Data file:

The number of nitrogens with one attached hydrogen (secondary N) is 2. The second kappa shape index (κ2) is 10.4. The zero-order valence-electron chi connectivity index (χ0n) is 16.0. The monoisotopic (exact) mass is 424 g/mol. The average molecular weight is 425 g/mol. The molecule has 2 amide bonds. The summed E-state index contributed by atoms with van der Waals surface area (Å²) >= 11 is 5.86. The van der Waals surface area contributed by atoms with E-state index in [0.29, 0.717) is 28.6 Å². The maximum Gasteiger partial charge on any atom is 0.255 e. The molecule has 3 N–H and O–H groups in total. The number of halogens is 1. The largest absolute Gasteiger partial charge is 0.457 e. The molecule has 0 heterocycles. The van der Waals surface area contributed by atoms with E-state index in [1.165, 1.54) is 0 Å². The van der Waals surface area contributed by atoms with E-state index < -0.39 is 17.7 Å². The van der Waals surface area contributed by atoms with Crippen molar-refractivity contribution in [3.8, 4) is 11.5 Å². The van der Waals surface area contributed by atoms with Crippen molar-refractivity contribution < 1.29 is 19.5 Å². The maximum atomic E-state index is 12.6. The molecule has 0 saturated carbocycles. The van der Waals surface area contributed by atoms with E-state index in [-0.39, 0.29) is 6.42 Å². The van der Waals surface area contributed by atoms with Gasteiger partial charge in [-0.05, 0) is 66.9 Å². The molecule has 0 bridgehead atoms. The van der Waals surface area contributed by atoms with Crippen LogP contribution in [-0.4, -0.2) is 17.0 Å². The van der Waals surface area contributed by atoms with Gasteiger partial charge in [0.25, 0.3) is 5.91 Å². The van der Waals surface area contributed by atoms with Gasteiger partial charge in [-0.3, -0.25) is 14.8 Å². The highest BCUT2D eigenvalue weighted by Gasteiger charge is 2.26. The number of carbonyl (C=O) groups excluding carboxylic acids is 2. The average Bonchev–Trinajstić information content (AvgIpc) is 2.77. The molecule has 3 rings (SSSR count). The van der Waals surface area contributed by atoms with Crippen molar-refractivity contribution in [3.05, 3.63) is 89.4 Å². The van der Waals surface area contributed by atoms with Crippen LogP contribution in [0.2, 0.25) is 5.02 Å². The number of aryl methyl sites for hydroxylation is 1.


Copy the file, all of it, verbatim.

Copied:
The number of nitrogens with one attached hydrogen (secondary N) is 2. The second kappa shape index (κ2) is 10.4. The zero-order valence-electron chi connectivity index (χ0n) is 16.0. The monoisotopic (exact) mass is 424 g/mol. The average molecular weight is 425 g/mol. The molecule has 2 amide bonds. The summed E-state index contributed by atoms with van der Waals surface area (Å²) >= 11 is 5.86. The van der Waals surface area contributed by atoms with E-state index in [0.29, 0.717) is 28.6 Å². The maximum Gasteiger partial charge on any atom is 0.255 e. The molecule has 3 N–H and O–H groups in total. The number of halogens is 1. The largest absolute Gasteiger partial charge is 0.457 e. The molecule has 0 heterocycles. The van der Waals surface area contributed by atoms with E-state index in [1.165, 1.54) is 0 Å². The van der Waals surface area contributed by atoms with E-state index < -0.39 is 17.7 Å². The van der Waals surface area contributed by atoms with Crippen molar-refractivity contribution in [3.8, 4) is 11.5 Å². The van der Waals surface area contributed by atoms with Crippen molar-refractivity contribution < 1.29 is 19.5 Å². The maximum atomic E-state index is 12.6. The molecule has 0 saturated carbocycles. The van der Waals surface area contributed by atoms with E-state index in [-0.39, 0.29) is 6.42 Å². The van der Waals surface area contributed by atoms with Gasteiger partial charge in [-0.05, 0) is 66.9 Å². The molecule has 0 bridgehead atoms. The van der Waals surface area contributed by atoms with Crippen LogP contribution in [-0.4, -0.2) is 17.0 Å². The van der Waals surface area contributed by atoms with Gasteiger partial charge in [0.25, 0.3) is 5.91 Å². The van der Waals surface area contributed by atoms with Gasteiger partial charge in [-0.3, -0.25) is 14.8 Å². The highest BCUT2D eigenvalue weighted by Gasteiger charge is 2.26. The number of carbonyl (C=O) groups excluding carboxylic acids is 2. The average Bonchev–Trinajstić information content (AvgIpc) is 2.77. The molecule has 3 rings (SSSR count). The van der Waals surface area contributed by atoms with Crippen molar-refractivity contribution in [3.05, 3.63) is 89.4 Å². The van der Waals surface area contributed by atoms with Crippen LogP contribution in [0.2, 0.25) is 5.02 Å². The number of aryl methyl sites for hydroxylation is 1.